The lights of different faiths
A few days ago, I was visiting people in my fifteen-storey apartment building here in Toronto, trying to get to know them and have meaningful conversations with them. It’s very strange how you can live in a building with over 1,000 people in it and not know a single soul – living in a tower of strangers. One of the apartments my friend and I visited was the home of a Nepalese family who were celebrating Diwali.
We spoke with the wonderfully warm and jovial father of the family about Diwali as a time to spend with family and friends, about how it is a festival of lights celebrating the triumph of good over evil. We also spoke about the oneness of humankind, remarking on how although he is from Nepal and I’m from Canada we are brothers all the same.
Reflecting on this powerful interaction, I think that Diwali, in what it represents and how it represents it, is a telling demonstration of humanity’s oneness. It is a festival variously celebrated across a variety of cultures, with a variety of meanings attached to it. However, the symbolism of light and darkness, of goodness illuminating and dissipating evil, spans across these celebrations (please forgive my ignorance if this isn’t actually or exactly the case – I’m new to Diwali!). And over the millennia, religion, as a system of knowledge and a catalyst for human imagination and motivation, has been a source of illumination to the world and represented as such.
This is of course true even in religions that don’t celebrate Diwali. In the Gospel of John, Jesus speaks of His Person and His teachings, saying, "I am the light of the world. Whoever follows Me will never walk in darkness but will have the light of life.” And CS Lewis, whose writings on Christianity are among my favourites, wrote once: “I believe in Christianity as I believe that the sun has risen. Not only because I see it, but because by it I see everything else.”
We find a similar expression of the theme found in John 8.12 in the Holy Qur’an’s stunningly beautiful Surah An-Nur:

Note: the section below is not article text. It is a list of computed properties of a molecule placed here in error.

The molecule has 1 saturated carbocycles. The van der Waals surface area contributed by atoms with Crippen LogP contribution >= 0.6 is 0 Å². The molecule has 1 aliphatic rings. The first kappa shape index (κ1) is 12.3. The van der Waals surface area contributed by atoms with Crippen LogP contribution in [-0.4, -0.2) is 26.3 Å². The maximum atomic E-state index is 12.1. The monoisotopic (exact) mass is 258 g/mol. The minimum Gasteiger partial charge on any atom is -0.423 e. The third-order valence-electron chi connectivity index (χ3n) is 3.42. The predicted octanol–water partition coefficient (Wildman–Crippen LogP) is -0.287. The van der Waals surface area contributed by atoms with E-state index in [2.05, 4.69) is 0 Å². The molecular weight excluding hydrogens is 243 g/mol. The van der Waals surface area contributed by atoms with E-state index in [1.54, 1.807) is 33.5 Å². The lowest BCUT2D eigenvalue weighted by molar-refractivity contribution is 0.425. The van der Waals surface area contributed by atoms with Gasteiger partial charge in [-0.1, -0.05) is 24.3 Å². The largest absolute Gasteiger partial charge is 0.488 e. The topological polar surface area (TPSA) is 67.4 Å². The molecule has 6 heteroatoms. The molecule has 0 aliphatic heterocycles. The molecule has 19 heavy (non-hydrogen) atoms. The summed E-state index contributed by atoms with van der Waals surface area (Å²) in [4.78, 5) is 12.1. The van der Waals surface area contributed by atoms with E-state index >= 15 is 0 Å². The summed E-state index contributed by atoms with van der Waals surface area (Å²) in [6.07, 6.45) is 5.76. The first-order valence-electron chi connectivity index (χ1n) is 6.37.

Allah is the Light of the heavens and the earth.
The parable of His Light is a niche wherein is a lamp—
the lamp is in a glass, the glass as it were a glittering star—
lit from a blessed olive tree,
neither eastern nor western,
whose oil almost lights up,
though fire should not touch it.
Light upon light.
Allah guides to His Light whomever He wishes.
Allah draws parables for mankind,
and Allah has knowledge of all things.
I don’t think too many people will find this thematic consistency very surprising. Light and darkness (seeing and not seeing) is a natural way for humans to conceive of knowledge and ignorance, and good and evil.
As a Bahá'í, I also understand this consistency as a signal of the fundamental oneness of religion, of each religion variously expressing a singular, yet ever-adapting message. As a Faiths Act Fellow, it gives me great joy to see in the words and actions of my colleagues in Canada, the United States, the United Kingdom, India and Sierra Leone the reflected brilliance of the lights of the different faiths of the world. And I’m reminded of the following exhortations of ’Abdu’l-Bahá:
“Let each one of God's loved ones centre his attention on this: to be the Lord's mercy to man; to be the Lord's grace. Let him do some good to every person whose path he crosseth, and be of some benefit to him. Let him improve the character of each and all, and reorient the minds of men. In this way, the light of divine guidance will shine forth, and the blessings of God will cradle all mankind: for love is light, no matter in what abode it dwelleth; and hate is darkness, no matter where it may make its nest. O friends of God! That the hidden Mystery may stand revealed, and the secret essence of all things may be disclosed, strive ye to banish that darkness for ever and ever.”